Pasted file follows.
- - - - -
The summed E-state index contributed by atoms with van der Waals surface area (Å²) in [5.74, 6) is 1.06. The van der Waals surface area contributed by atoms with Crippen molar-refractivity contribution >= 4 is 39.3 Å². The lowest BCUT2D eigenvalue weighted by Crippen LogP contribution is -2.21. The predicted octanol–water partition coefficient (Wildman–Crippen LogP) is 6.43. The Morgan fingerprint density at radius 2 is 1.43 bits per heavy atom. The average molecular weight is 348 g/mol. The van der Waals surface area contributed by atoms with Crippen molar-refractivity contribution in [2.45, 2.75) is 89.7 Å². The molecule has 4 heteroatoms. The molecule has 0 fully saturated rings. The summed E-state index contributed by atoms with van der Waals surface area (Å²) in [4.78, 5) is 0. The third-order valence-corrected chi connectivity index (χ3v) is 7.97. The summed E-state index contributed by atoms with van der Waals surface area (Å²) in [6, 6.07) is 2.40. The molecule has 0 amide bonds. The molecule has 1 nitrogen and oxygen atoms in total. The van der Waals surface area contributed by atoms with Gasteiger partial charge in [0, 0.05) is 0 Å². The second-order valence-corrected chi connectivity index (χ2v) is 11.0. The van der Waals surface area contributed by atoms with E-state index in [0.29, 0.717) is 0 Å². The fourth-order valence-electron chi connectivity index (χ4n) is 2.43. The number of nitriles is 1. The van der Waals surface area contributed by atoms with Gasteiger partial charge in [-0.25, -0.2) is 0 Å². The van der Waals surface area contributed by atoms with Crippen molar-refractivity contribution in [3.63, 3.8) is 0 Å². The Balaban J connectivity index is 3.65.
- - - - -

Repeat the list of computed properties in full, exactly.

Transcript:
The summed E-state index contributed by atoms with van der Waals surface area (Å²) in [5.74, 6) is 1.06. The van der Waals surface area contributed by atoms with Crippen molar-refractivity contribution >= 4 is 39.3 Å². The lowest BCUT2D eigenvalue weighted by Crippen LogP contribution is -2.21. The predicted octanol–water partition coefficient (Wildman–Crippen LogP) is 6.43. The Morgan fingerprint density at radius 2 is 1.43 bits per heavy atom. The average molecular weight is 348 g/mol. The van der Waals surface area contributed by atoms with Crippen molar-refractivity contribution in [2.45, 2.75) is 89.7 Å². The molecule has 4 heteroatoms. The molecule has 0 fully saturated rings. The summed E-state index contributed by atoms with van der Waals surface area (Å²) in [4.78, 5) is 0. The third-order valence-corrected chi connectivity index (χ3v) is 7.97. The summed E-state index contributed by atoms with van der Waals surface area (Å²) in [6, 6.07) is 2.40. The molecule has 0 amide bonds. The molecule has 1 nitrogen and oxygen atoms in total. The van der Waals surface area contributed by atoms with Gasteiger partial charge in [0, 0.05) is 0 Å². The second-order valence-corrected chi connectivity index (χ2v) is 11.0. The van der Waals surface area contributed by atoms with E-state index in [0.29, 0.717) is 0 Å². The fourth-order valence-electron chi connectivity index (χ4n) is 2.43. The number of nitriles is 1. The van der Waals surface area contributed by atoms with Gasteiger partial charge in [-0.25, -0.2) is 0 Å². The van der Waals surface area contributed by atoms with Crippen molar-refractivity contribution in [3.63, 3.8) is 0 Å². The Balaban J connectivity index is 3.65.